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Starbucks announced yesterday that it is selling its Tazo tea brand to Unilever and plans to launch a credit card with Chase, as it looks to compensate for a fiscal quarter that was disappointing.

Bloomberg reports that while total same-store sales were up two percent, its same-store sales in Asia also were up only two percent, or fifty percent less than had been projected by analysts.

According to the story, “The slow sales reflect a broader problem for the world’s biggest coffee chain. After saturating much of the U.S. with cafes, it needs overseas markets more than ever to maintain growth. While Chinese demand for coffee is still surging, it’s getting harder for the company to find blockbuster opportunities.” In the US, sales reportedly were hit by “the effects of hurricanes Harvey and Irma — which mauled Texas and Florida during the quarter and forced Starbucks to close a total of 1,100 locations.”

The Tazo sale to Unilever will generate $384 million for Starbucks, which bought the brand 18 years ago for $8.1 million. While Starbucks is shutting down its Teavana stores, it said it wants to focus exclusively on the Teavana brand in its cafes.

The story goes on: “The company expects to launch a Starbucks-branded credit card with Chase this winter. A prepaid card will come later. The company said both cards will allow customers to earn Starbucks rewards. when they spend.These types of cards, known as a co-branded card because they feature the brand of a bank and another company, have been popular for decades since they help strengthen customer loyalty.”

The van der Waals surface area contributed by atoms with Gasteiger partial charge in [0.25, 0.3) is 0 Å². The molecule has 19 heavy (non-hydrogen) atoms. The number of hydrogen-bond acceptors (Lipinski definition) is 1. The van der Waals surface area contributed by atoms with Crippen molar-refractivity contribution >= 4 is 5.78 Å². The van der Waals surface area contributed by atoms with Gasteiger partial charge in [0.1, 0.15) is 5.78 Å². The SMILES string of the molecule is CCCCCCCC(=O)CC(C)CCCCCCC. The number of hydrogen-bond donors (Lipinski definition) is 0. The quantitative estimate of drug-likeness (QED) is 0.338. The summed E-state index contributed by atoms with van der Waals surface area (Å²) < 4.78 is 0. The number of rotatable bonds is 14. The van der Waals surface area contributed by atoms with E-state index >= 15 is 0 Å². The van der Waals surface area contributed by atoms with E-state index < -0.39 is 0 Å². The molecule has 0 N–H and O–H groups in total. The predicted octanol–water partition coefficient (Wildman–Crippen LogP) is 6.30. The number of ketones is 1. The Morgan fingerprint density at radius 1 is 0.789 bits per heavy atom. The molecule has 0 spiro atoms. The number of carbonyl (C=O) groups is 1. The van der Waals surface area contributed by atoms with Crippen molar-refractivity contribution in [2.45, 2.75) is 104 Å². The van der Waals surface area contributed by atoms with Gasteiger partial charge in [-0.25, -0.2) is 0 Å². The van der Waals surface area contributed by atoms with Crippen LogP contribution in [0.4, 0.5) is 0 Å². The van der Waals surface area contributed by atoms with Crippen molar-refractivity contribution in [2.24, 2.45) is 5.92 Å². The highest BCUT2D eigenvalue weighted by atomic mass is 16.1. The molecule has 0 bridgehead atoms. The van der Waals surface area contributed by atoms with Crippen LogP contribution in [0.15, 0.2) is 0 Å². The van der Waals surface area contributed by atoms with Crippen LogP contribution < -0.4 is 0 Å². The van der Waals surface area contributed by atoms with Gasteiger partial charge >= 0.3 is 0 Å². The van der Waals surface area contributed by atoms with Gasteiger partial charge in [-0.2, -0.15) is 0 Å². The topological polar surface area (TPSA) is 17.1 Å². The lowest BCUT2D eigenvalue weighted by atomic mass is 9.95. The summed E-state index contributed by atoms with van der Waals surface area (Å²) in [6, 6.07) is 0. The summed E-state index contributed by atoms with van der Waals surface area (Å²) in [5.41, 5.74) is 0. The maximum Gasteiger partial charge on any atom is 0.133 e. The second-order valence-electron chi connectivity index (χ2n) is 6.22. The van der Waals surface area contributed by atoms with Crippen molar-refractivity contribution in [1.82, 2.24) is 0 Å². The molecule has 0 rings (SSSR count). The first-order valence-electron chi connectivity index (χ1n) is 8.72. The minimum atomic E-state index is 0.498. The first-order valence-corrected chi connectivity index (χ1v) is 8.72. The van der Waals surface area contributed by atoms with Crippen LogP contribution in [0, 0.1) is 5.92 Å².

Reuters reports that “analysts have warned that the Seattle-based company is being ‘middled’ by rising competition on the value and quality fronts and that it must bolster sales of higher-priced specialty drinks and breakfast sandwiches. CEO Kevin Johnson told Reuters in an interview that there was no evidence Starbucks was being hit by competition. ‘We are not going to be squeezed in the middle,’ he said.”

Starbucks opened 603 new stores around the world during the quarter, and now has more than 27,000 locations in 75 countries.
KC's View:
First of all, I’m absolutely convinced that Starbucks’ problems can be traced to its decision to end its subscription coffee program. ( I’m still annoyed.)

I do think that Starbucks is an interesting position. It keeps building stores, even though it’s had problems in the past tied to having too many stores. It is focusing more on high-end offerings, which leaves it vulnerable to competition from the middle, not to mention at risk if the economy has any problems. And I wonder if there’s a point at which its focus on being a lifestyle brand may be detracting from its ability to deliver on its core value proposition.

Which partially is why I don’t understands why they’d give up on subscription customers like me.